"With iOS native testing, at first our developers didn't believe in visual automation. Now they've been singing Applitools' praises because it catches critical bugs. Applitools caught something recently that was literally off by 10 pixels. No one could have seen that. This is the type of benefit we're seeing using Applitools." — Greg Sypolt, Director of Quality Engineering At Gannett (USA Today)
Gannett Company, Inc is the largest newspaper publisher in the United States. While its most notable brand is USA Today, Gannett also manages 109 local publications across 34 states and Guam, and more than 160 digital brands in the UK. Keeping up with 24/7 news coverage across such a wide-ranging set of print and digital publications requires an intense focus on quality. Content must be delivered to millions of digital news consumers using an array of desktop browsers, mobile devices and operating systems.
"In general, quality should be important to any software product," says Greg Sypolt, Director of Quality Engineering at Gannett. "But as a news company handling breaking news and trying to get people to come to the site, it's critical to have a robust application."
Greg says that at USA Today, for instance, there are dozens of modules on the online version of the paper, from the money section to sports. To provide an optimal digital experience, these modules must work functionally and render visually perfect each time the content is updated or new code is pushed out.
Any time a user has a bad experience, especially someone who couldn't read the news, they'll go elsewhere," says Greg. "There are other information sources out there. It's a tough industry. It's imperative you attract and retain those audiences that want to use your digital applications.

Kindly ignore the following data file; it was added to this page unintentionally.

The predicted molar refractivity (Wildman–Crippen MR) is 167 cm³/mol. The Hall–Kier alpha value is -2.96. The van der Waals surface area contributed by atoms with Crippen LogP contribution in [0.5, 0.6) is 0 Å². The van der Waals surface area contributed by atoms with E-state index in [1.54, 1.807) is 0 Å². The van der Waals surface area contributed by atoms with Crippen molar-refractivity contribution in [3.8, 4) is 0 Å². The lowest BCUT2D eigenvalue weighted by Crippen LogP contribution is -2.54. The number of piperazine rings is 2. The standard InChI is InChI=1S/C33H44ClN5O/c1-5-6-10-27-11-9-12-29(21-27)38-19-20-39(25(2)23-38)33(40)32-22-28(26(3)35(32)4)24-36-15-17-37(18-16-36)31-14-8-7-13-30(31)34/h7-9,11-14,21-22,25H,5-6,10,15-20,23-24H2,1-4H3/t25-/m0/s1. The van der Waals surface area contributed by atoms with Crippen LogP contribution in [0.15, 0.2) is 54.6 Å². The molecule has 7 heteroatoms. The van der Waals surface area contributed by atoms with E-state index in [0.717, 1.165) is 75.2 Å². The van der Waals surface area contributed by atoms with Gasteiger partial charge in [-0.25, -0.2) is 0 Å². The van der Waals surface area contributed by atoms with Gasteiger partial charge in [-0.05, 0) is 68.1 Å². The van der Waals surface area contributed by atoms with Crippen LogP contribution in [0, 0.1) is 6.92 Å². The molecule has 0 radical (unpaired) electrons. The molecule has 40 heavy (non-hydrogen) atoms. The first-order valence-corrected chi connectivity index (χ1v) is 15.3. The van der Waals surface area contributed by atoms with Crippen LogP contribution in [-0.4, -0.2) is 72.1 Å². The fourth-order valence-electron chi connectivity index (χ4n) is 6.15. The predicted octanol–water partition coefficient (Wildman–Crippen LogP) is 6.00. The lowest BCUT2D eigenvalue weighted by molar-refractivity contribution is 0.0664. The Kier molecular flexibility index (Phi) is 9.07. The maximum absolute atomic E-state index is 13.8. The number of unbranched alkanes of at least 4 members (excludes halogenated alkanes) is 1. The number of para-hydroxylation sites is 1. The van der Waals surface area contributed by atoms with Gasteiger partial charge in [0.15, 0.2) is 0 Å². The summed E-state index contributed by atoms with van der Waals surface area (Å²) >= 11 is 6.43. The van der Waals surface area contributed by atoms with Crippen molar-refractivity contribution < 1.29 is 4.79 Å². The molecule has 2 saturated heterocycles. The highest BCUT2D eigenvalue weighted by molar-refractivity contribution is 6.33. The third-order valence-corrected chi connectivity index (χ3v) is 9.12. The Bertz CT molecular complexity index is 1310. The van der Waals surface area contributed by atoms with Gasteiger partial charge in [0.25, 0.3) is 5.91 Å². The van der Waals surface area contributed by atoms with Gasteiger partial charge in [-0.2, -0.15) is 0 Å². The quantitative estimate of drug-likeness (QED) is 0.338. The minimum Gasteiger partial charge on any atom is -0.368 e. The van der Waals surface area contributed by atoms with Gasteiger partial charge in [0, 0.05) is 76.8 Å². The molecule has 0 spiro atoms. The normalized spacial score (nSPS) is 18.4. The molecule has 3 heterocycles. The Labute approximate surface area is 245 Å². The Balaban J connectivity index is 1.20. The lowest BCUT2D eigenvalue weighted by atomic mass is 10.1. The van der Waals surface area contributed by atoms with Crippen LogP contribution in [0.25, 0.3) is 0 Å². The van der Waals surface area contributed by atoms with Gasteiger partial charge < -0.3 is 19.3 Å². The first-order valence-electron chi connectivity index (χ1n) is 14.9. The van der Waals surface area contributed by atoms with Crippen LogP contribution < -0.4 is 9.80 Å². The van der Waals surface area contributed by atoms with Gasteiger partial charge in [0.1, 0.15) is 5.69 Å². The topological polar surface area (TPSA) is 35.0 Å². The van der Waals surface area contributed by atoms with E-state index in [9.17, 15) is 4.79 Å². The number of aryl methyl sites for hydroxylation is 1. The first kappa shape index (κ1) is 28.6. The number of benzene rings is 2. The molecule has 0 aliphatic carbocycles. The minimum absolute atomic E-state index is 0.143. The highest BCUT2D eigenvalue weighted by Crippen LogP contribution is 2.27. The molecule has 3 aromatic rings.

Gannett is making a shift to being regarded as a digital-first media company by moving its infrastructure to the cloud and doing continuous integration -- all in an effort to deliver news faster and better. To keep up with the demands of the industry and provide this top-notch digital experience, Gannett relies heavily on test automation.
Greg's role as a test architect is to work with more than 40 teams within the company, from Security to Ads to Mobile, to provide the resources and tooling that leverage testing and automation best practices. But one area he struggled with was providing the automation tooling recommendations to the iOS team, who wanted to automate their screenshot process. At this point, they were relying on manual testing for verifying visual issue, which was time-consuming and slowing down their release cycles.
When he learned about Applitools at a conference, it seemed almost too good to be true. "We thought that the industry wasn't fully there for mobile automation. Then Applitools came along," he says.
It didn't take long for the iOS developers to see the value in Applitools. While some were hesitant to believe that an AI-powered tool like Applitools could catch something that their human eye couldn't, that's exactly what happened. They tested a feature and Applitools captured a part of the UI that was off by 10 pixels -- almost incalculable for the human eye to notice -- but something that no human tester or developer could catch.
"That was all it took for them to sing the praises of Applitools," Greg says. "Now they see how important it is to have a tool catch the things our eyes can't quite see. It has changed their whole mindset."
Applitools became the first tool to get full buy-in from the mobile developers. Now the Android teams are also using Applitools and the plan is to add Applitools to the desktop application and use it for responsive design testing in 2017.
"We have this page divider in our app," Greg says, sharing another recent example of Applitools in action. "It's probably only 30 pixels long but the divider color has to match the color scheme of the local market Gannett launches in. So it's an important feature. During development, that divider completely disappeared and Applitools caught that before we pushed to production and any users saw it."
Since integrating CI and using Applitools, there's been a vast improvement in release times, down from three to four weeks to one week. This was due primarily to the back and forth between testers and developers, and not always having the proper automation tooling in place. Greg predicts that as usage of Applitools grows at Gannett, they will reduce their manual testing time even further, by at least 50%.
"The whole goal with automation is to get feedback to developers as soon as possible," Greg says. "Applitools lets us do that. I'm more confident and comfortable across our test coverage. Applitools helps you get a better return on investment."